Is structural discrimination a core belief of feminism?
I find the claim that women are through all times and societies worse off than men (like in the question posted on on January 23, 2015; ) an assumption that is ideologically biased and needs further investigation. "Worse off" contains difference in preferences (having to go to war, economically being responsible for a family, being statistically more prone to a violent death). Doesn´t the problem lie more in being tied to a predefined role to which each sex is tied, each one with its pro and contra, with variation across times and societies?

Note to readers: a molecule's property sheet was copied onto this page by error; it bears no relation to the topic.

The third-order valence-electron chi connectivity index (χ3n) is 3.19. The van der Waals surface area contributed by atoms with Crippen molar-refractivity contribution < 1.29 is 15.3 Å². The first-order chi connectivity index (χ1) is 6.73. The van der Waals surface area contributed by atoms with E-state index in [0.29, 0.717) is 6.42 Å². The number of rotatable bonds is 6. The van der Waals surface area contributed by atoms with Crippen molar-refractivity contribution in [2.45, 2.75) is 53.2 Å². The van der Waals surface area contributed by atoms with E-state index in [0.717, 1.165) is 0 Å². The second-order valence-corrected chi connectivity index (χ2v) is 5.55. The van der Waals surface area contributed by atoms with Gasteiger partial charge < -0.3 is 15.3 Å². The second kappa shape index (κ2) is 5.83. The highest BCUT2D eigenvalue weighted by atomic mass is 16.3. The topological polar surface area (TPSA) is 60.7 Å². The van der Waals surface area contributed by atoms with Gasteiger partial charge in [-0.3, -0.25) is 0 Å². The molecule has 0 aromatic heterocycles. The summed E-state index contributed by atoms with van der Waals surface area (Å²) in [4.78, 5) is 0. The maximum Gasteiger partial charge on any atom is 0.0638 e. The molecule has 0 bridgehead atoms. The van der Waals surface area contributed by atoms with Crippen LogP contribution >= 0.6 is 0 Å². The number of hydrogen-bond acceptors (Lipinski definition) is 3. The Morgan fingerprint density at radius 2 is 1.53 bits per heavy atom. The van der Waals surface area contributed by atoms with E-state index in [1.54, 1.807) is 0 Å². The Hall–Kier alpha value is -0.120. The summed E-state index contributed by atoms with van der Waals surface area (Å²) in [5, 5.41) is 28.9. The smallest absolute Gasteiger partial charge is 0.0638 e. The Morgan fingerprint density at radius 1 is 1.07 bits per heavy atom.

It is not a core belief of feminism that women are through all times and societies worse off than men. It is core to feminism that sex and gender matter, and that they often shape power relations in a society. There are pluses and minuses to being dominant and to being subordinate. And indeed, feminists challenge the idea of predefined roles on the grounds that they limit freedom of choice, not only for women but for men also. It is probably a core belief of most feminists that discrimination CAN be structural, that is, it can be produced by the institutions of society rather than any particular individual. This is a belief about the operation of social power and is shared by many social theorists, not specific to feminism.